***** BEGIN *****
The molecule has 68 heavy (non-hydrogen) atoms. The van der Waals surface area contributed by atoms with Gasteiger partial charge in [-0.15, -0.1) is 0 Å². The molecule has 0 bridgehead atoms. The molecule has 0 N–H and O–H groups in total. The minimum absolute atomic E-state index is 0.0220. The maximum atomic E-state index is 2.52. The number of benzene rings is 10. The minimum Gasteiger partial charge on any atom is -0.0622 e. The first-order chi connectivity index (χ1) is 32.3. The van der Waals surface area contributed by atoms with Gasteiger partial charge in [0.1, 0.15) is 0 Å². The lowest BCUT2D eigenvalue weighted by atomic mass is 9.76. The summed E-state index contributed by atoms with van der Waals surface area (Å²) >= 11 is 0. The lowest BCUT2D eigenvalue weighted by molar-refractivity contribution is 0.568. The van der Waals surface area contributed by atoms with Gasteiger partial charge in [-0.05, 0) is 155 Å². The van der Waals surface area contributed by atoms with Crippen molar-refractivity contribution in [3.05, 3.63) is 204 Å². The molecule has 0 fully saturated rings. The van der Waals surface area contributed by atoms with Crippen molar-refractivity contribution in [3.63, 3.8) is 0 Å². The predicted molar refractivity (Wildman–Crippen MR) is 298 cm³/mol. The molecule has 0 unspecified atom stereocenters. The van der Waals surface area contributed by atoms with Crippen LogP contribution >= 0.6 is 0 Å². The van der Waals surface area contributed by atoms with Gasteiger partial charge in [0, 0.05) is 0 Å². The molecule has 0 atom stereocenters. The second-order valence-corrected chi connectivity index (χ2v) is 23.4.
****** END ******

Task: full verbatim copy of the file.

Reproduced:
The molecule has 68 heavy (non-hydrogen) atoms. The van der Waals surface area contributed by atoms with Gasteiger partial charge in [-0.15, -0.1) is 0 Å². The molecule has 0 bridgehead atoms. The molecule has 0 N–H and O–H groups in total. The minimum absolute atomic E-state index is 0.0220. The maximum atomic E-state index is 2.52. The number of benzene rings is 10. The minimum Gasteiger partial charge on any atom is -0.0622 e. The first-order chi connectivity index (χ1) is 32.3. The van der Waals surface area contributed by atoms with Gasteiger partial charge in [0.1, 0.15) is 0 Å². The lowest BCUT2D eigenvalue weighted by atomic mass is 9.76. The summed E-state index contributed by atoms with van der Waals surface area (Å²) >= 11 is 0. The lowest BCUT2D eigenvalue weighted by molar-refractivity contribution is 0.568. The van der Waals surface area contributed by atoms with Gasteiger partial charge in [-0.05, 0) is 155 Å². The van der Waals surface area contributed by atoms with Crippen molar-refractivity contribution in [3.05, 3.63) is 204 Å². The molecule has 0 fully saturated rings. The van der Waals surface area contributed by atoms with Crippen molar-refractivity contribution in [3.63, 3.8) is 0 Å². The predicted molar refractivity (Wildman–Crippen MR) is 298 cm³/mol. The molecule has 0 unspecified atom stereocenters. The van der Waals surface area contributed by atoms with Crippen LogP contribution >= 0.6 is 0 Å². The van der Waals surface area contributed by atoms with Gasteiger partial charge in [0, 0.05) is 0 Å². The molecule has 0 atom stereocenters. The second-order valence-corrected chi connectivity index (χ2v) is 23.4.